THE EARTH is warming. A chief cause is the increase in greenhouse gases accumulating in the atmosphere. Humans are at least in part responsible, because the oil, gas and coal that we burn releases these gases. If current trends persist, it's likely that in coming decades the globe's climate will change with potentially devastating effects for billions of people.
Contrary to what you may have read lately, there are few reputable scientists who would disagree with anything in that first paragraph. Yet suddenly we're hearing that climate change is in doubt and that action to combat it is unlikely. What's going on?
First, climate science is complex, and there is much that we still do not understand. Politicians, advocates and scientists who have claimed a level of certainty unsupported by evidence -- about exactly how climate change will unfold or is unfolding -- have not helped the cause. Second, as in any research effort being conducted by thousands of scientists across many years and many countries, mistakes will be made in the research or in its collection and reporting. The mistakes that have been revealed recently -- about, most prominently, the likely melting rate of Himalayan glaciers -- need correcting. But in the overall picture, they are trivial.
Politicians nonetheless have seized on both the trivial mistakes and the complexity of the science to cast doubt on the underlying and unrefuted truth of human-caused greenhouse gas accumulation. In many cases, it is hard to know whether they are being obtuse or dishonest, and hard to know which would be worse. To see Virginia's newly elected attorney general join in this know-nothingism is an embarrassment to the state.
What's the right response? It seems to us there are two key arguments that can provide some shelter for politicians who want to do the right thing. The first is to acknowledge a level of uncertainty in the predictions and make the case for taking out an insurance policy, as would any prudent homeowner. It's true that we don't know for sure how many degrees warmer the Earth will be, on average, by 2050 or what effect this will have on the ferocity of storms or coastal flooding or starvation-inducing drought. But it's also true that, as the science has progressed, the predictions have become more dire, not less -- and that they are still as likely to be too optimistic as the reverse. If there is action that can be taken, now, to begin to reduce the dangers, why would we not do so?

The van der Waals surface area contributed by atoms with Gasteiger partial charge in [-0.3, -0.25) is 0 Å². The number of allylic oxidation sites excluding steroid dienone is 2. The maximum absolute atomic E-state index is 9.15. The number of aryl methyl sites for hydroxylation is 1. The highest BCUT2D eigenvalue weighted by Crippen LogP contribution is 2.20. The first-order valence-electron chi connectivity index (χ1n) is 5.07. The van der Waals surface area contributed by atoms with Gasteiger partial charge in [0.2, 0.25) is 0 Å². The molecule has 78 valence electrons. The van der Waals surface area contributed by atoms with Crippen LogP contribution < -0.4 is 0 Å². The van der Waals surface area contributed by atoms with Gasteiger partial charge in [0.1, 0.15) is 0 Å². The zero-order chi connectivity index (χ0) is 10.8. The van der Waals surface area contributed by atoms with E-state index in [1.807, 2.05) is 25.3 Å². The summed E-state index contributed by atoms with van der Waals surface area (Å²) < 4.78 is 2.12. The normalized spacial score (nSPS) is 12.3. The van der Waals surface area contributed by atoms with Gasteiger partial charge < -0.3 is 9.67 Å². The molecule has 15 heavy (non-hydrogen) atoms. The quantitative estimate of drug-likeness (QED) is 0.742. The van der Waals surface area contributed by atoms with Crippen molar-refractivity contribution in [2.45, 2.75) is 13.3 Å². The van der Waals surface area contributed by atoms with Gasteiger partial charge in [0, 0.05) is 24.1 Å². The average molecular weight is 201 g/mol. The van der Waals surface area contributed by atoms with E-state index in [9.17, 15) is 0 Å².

The only cogent answer we have heard is that action is hopeless: that wrenching the economy away from its dependence on oil and coal would be so expensive, and the resulting benefit so minimal, that it's not worth trying. Those who make this case in a rational way don't deny the existence of climate change, but they say that the money should be spent instead on mitigation and research into alternative technologies. Our view is that it makes no sense to give up before trying -- especially since measured government action could unleash technological innovation that in turn would make the costs far less than predicted.
And all the more so when -- and this is the second key point -- the action that would have the most beneficial effect with regard to climate change is in the national interest anyway. A gradually rising carbon tax made sense even before "global warming" entered most people's vocabulary. Almost as useful would be a simple cap-and-rebate system that required industry to pay for greenhouse-gas emissions. Either would reduce American dependence on dictators in Saudi Arabia and Venezuela while lowering air pollution of all kinds. Neither would require a complicated government bureaucracy of the kind that has understandably alarmed some people while giving others a pretext for opposition. And if politicians can't bear to stand behind an increased tax, the revenue from either proposal could all be returned in a fair and progressive way.